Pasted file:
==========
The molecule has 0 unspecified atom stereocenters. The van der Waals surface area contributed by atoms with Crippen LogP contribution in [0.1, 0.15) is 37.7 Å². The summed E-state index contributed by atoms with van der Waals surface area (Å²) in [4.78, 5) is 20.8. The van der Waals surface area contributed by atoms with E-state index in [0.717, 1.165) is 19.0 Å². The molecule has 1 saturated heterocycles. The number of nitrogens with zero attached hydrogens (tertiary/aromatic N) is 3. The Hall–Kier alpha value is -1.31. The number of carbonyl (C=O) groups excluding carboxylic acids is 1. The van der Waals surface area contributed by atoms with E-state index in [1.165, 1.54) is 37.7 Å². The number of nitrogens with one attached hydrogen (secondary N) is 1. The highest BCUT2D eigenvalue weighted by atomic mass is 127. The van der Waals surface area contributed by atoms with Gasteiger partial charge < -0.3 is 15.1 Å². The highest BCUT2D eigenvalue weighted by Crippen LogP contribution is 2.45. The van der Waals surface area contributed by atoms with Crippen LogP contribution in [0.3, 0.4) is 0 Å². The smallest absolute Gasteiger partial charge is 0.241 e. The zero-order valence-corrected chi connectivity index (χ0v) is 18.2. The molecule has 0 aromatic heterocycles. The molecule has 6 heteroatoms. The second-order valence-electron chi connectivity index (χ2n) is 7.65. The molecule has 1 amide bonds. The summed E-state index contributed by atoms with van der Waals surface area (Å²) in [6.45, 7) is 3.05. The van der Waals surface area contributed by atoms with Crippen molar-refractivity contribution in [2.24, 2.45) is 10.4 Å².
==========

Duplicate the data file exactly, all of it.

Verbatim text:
The molecule has 0 unspecified atom stereocenters. The van der Waals surface area contributed by atoms with Crippen LogP contribution in [0.1, 0.15) is 37.7 Å². The summed E-state index contributed by atoms with van der Waals surface area (Å²) in [4.78, 5) is 20.8. The van der Waals surface area contributed by atoms with E-state index in [0.717, 1.165) is 19.0 Å². The molecule has 1 saturated heterocycles. The number of nitrogens with zero attached hydrogens (tertiary/aromatic N) is 3. The Hall–Kier alpha value is -1.31. The number of carbonyl (C=O) groups excluding carboxylic acids is 1. The van der Waals surface area contributed by atoms with E-state index in [1.165, 1.54) is 37.7 Å². The number of nitrogens with one attached hydrogen (secondary N) is 1. The highest BCUT2D eigenvalue weighted by atomic mass is 127. The van der Waals surface area contributed by atoms with Gasteiger partial charge < -0.3 is 15.1 Å². The highest BCUT2D eigenvalue weighted by Crippen LogP contribution is 2.45. The van der Waals surface area contributed by atoms with Crippen LogP contribution in [0.3, 0.4) is 0 Å². The smallest absolute Gasteiger partial charge is 0.241 e. The zero-order valence-corrected chi connectivity index (χ0v) is 18.2. The molecule has 0 aromatic heterocycles. The molecule has 6 heteroatoms. The second-order valence-electron chi connectivity index (χ2n) is 7.65. The molecule has 1 amide bonds. The summed E-state index contributed by atoms with van der Waals surface area (Å²) in [6.45, 7) is 3.05. The van der Waals surface area contributed by atoms with Crippen molar-refractivity contribution in [2.24, 2.45) is 10.4 Å².